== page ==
DEVELOPEMENT OF WIDEFIELD MULTI-CONTRAST OPTICAL METHODS FOR IN VIVO MICROVASCULAR SCALE IMAGING
Senarathna, Danapala Mudiyanselage Manjula Janaka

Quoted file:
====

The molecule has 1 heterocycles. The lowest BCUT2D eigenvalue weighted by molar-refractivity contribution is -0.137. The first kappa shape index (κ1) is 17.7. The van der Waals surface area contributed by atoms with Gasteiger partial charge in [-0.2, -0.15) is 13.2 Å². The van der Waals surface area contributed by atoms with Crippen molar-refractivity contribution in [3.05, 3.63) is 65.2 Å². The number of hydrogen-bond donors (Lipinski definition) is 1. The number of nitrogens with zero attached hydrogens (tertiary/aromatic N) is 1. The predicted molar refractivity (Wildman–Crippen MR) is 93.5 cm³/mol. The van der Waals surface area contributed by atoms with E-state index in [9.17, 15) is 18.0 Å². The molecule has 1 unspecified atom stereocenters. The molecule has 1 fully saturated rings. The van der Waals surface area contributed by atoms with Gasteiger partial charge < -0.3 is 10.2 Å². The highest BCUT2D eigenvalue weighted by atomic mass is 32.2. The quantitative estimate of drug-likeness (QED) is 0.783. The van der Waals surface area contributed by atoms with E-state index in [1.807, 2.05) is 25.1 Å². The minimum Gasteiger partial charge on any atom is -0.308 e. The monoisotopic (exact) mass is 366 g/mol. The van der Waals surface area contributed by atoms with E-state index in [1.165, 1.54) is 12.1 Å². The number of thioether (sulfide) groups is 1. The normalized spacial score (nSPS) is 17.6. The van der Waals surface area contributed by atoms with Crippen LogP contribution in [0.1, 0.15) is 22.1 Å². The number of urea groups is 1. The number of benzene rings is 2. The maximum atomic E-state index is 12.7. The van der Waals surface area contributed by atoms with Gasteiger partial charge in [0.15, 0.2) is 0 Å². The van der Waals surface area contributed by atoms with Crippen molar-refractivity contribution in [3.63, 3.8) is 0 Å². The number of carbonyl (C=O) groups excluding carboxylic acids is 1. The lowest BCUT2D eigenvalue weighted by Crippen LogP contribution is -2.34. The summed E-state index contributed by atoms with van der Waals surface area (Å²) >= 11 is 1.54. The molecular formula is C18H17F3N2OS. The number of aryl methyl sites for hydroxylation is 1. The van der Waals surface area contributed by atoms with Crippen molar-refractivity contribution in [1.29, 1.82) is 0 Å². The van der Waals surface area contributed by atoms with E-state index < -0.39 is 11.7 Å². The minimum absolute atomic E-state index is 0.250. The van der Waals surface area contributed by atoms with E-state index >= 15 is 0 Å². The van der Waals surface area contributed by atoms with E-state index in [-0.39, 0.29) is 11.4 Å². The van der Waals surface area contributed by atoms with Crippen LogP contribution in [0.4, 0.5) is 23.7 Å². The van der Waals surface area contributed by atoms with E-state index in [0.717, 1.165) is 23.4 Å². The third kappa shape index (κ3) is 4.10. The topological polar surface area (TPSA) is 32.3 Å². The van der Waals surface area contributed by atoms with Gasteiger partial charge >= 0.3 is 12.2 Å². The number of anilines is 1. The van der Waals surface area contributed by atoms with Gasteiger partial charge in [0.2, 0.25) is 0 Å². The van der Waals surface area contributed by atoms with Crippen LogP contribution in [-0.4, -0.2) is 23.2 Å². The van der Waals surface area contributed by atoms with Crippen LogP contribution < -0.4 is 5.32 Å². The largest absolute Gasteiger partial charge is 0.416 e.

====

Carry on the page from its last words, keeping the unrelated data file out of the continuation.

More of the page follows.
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Traditional in vivo optical imaging methods rely on a single contrast mechanism, thereby limiting one’s ability to characterize more than one biological variable. However, most biological systems are complex and are comprised of multiple variables. Therefore, optical methods that employ multiple contrast mechanisms and are capable of visualizing multiple biological variables would permit a more comprehensive understanding of biological systems. Multi-contrast optical imaging, therefore, has great potential for both fundamental and applied biomedical research. The goal of this dissertation is to develop optical methods to enable multi-contrast imaging in vivo over a wide field of view while retaining a microvascular scale spatial resolution. We present the integration of three types of optical imaging contrast mechanisms: fluorescence (FL), intrinsic optical signals (IOS) and laser speckle contrast (LSC). Fluorescence enables tracking pre-labelled molecules and cells, IOS allow quantification of blood volume and/or intravascular oxygen saturation, and LSC permits assessment of tissue perfusion. Together, these contrast mechanisms can be harnessed to provide a more complete picture of the underlying physiology at the microvascular spatial scale. We developed two such microvascular resolution optical multi-contrast imaging methods, and demonstrated their utility in multiple biomedical applications. First, we developed a multi-contrast imaging system that can interrogate in vivo both neural activity and its corresponding microvascular scale hemodynamics in the brain of a freely moving rodent. To do this, we miniaturized an entire benchtop optical imaging system that would typically occupy 5 x 5 x 5 feet, into just 5 cm3. Our miniaturized microscope weighs only 9 g. The miniature size and light weight permitted us to mount our microscope on a rodent’s head and image brain activity in vivo with multiple contrast mechanisms. We used our microscope to study the functional activation of the mouse auditory cortex, and to investigate the alteration of brain function during arousal from deep anesthesia. Our miniaturized microscope is the world’s first rodent head-mountable imaging system capable of interrogating both neural and hemodynamic brain activity. We envision our microscope to usher an exciting new era in neuroscience research. Second, we developed an optical imaging system to extensively characterize microvascular scale hemodynamics in vivo in an orthotopic breast tumor model. We specifically designed it as a benchtop based system to allow ample space for surgical preparation and small animal manipulation. Using it, we continuously monitored in vivo microvascular scale changes in tissue perfusion, blood volume and intravascular oxygen saturation of an orthotopic breast tumor microenvironment for multiple hours over a field of view encompassing the entire tumor extent. This unique dataset enabled us for the first time to characterize the temporal relationship between different tumor hemodynamic variables at the scale of individual microvessels. We envision our work to inspire a whole new avenue of experimental cancer research where the role of a tumor’s hemodynamic microenvironment is extensively characterized at its native (i.e. microvascular) spatial scale. In summary, this dissertation describes the design, implementation and demonstration of two microvascular resolution, wide-field, multi-contrast optical imaging systems. We believe these methods to be a new tool for broadening our understanding of biology.